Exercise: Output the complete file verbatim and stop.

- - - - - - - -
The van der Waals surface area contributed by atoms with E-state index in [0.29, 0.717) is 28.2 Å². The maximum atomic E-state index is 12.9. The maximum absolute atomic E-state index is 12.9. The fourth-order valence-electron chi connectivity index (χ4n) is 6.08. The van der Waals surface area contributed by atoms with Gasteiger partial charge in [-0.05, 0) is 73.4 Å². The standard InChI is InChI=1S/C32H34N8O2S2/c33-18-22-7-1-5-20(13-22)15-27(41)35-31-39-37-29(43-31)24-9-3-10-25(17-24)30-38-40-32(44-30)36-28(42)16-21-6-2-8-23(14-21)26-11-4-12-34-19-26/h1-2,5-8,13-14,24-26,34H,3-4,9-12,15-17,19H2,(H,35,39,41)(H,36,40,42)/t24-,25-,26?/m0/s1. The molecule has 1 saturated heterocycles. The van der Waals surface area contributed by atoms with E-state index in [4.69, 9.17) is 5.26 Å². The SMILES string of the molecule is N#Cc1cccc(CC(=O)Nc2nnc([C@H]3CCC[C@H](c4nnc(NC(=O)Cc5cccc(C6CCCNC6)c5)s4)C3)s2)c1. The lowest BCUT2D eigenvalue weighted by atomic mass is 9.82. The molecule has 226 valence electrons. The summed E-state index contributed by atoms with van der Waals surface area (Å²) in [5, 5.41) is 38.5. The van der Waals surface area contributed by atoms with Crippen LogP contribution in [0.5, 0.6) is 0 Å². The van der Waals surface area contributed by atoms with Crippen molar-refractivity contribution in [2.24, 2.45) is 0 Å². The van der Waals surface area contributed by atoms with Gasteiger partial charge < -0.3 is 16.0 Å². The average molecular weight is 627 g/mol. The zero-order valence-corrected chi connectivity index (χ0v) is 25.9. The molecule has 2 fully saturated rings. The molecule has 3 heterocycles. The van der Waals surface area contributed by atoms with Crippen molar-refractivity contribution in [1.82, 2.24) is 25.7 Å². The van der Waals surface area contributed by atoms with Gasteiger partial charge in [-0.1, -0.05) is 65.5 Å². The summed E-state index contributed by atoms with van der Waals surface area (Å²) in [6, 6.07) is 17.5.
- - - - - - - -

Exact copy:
The van der Waals surface area contributed by atoms with E-state index in [0.29, 0.717) is 28.2 Å². The maximum atomic E-state index is 12.9. The maximum absolute atomic E-state index is 12.9. The fourth-order valence-electron chi connectivity index (χ4n) is 6.08. The van der Waals surface area contributed by atoms with Gasteiger partial charge in [-0.05, 0) is 73.4 Å². The standard InChI is InChI=1S/C32H34N8O2S2/c33-18-22-7-1-5-20(13-22)15-27(41)35-31-39-37-29(43-31)24-9-3-10-25(17-24)30-38-40-32(44-30)36-28(42)16-21-6-2-8-23(14-21)26-11-4-12-34-19-26/h1-2,5-8,13-14,24-26,34H,3-4,9-12,15-17,19H2,(H,35,39,41)(H,36,40,42)/t24-,25-,26?/m0/s1. The molecule has 1 saturated heterocycles. The van der Waals surface area contributed by atoms with E-state index in [4.69, 9.17) is 5.26 Å². The SMILES string of the molecule is N#Cc1cccc(CC(=O)Nc2nnc([C@H]3CCC[C@H](c4nnc(NC(=O)Cc5cccc(C6CCCNC6)c5)s4)C3)s2)c1. The lowest BCUT2D eigenvalue weighted by atomic mass is 9.82. The molecule has 226 valence electrons. The summed E-state index contributed by atoms with van der Waals surface area (Å²) in [5, 5.41) is 38.5. The van der Waals surface area contributed by atoms with Crippen LogP contribution in [0.5, 0.6) is 0 Å². The van der Waals surface area contributed by atoms with Crippen molar-refractivity contribution in [2.24, 2.45) is 0 Å². The van der Waals surface area contributed by atoms with Gasteiger partial charge < -0.3 is 16.0 Å². The average molecular weight is 627 g/mol. The zero-order valence-corrected chi connectivity index (χ0v) is 25.9. The molecule has 2 fully saturated rings. The molecule has 3 heterocycles. The van der Waals surface area contributed by atoms with Crippen molar-refractivity contribution in [1.82, 2.24) is 25.7 Å². The van der Waals surface area contributed by atoms with Gasteiger partial charge in [-0.1, -0.05) is 65.5 Å². The summed E-state index contributed by atoms with van der Waals surface area (Å²) in [6, 6.07) is 17.5.